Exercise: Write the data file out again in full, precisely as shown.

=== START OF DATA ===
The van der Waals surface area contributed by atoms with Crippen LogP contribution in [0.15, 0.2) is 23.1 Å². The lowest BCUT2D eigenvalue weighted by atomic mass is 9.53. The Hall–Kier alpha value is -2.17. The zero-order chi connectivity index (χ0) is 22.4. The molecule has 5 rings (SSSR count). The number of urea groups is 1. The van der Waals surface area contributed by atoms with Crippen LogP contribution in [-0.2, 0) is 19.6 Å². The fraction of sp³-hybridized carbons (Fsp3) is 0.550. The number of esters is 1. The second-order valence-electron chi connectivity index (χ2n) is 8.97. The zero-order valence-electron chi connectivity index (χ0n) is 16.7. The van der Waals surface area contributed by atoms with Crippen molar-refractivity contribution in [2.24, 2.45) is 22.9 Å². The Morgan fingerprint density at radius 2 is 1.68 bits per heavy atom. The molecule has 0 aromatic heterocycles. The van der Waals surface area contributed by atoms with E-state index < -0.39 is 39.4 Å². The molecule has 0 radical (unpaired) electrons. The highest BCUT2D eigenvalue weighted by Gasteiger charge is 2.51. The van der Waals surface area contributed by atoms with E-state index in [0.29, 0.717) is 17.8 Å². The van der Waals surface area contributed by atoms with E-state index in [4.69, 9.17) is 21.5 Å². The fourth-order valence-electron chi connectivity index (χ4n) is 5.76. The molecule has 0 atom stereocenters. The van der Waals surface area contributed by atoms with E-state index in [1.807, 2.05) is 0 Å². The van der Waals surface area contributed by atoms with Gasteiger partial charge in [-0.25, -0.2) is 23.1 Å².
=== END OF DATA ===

The van der Waals surface area contributed by atoms with Crippen LogP contribution in [0.15, 0.2) is 23.1 Å². The lowest BCUT2D eigenvalue weighted by atomic mass is 9.53. The Hall–Kier alpha value is -2.17. The zero-order chi connectivity index (χ0) is 22.4. The molecule has 5 rings (SSSR count). The number of urea groups is 1. The van der Waals surface area contributed by atoms with Crippen LogP contribution in [-0.2, 0) is 19.6 Å². The fraction of sp³-hybridized carbons (Fsp3) is 0.550. The number of esters is 1. The second-order valence-electron chi connectivity index (χ2n) is 8.97. The zero-order valence-electron chi connectivity index (χ0n) is 16.7. The van der Waals surface area contributed by atoms with Crippen molar-refractivity contribution in [2.24, 2.45) is 22.9 Å². The Morgan fingerprint density at radius 2 is 1.68 bits per heavy atom. The molecule has 0 aromatic heterocycles. The van der Waals surface area contributed by atoms with E-state index < -0.39 is 39.4 Å². The molecule has 0 radical (unpaired) electrons. The highest BCUT2D eigenvalue weighted by Gasteiger charge is 2.51. The van der Waals surface area contributed by atoms with E-state index in [0.29, 0.717) is 17.8 Å². The van der Waals surface area contributed by atoms with E-state index in [4.69, 9.17) is 21.5 Å². The fourth-order valence-electron chi connectivity index (χ4n) is 5.76. The molecule has 0 atom stereocenters. The van der Waals surface area contributed by atoms with E-state index in [1.807, 2.05) is 0 Å². The van der Waals surface area contributed by atoms with Gasteiger partial charge in [-0.25, -0.2) is 23.1 Å².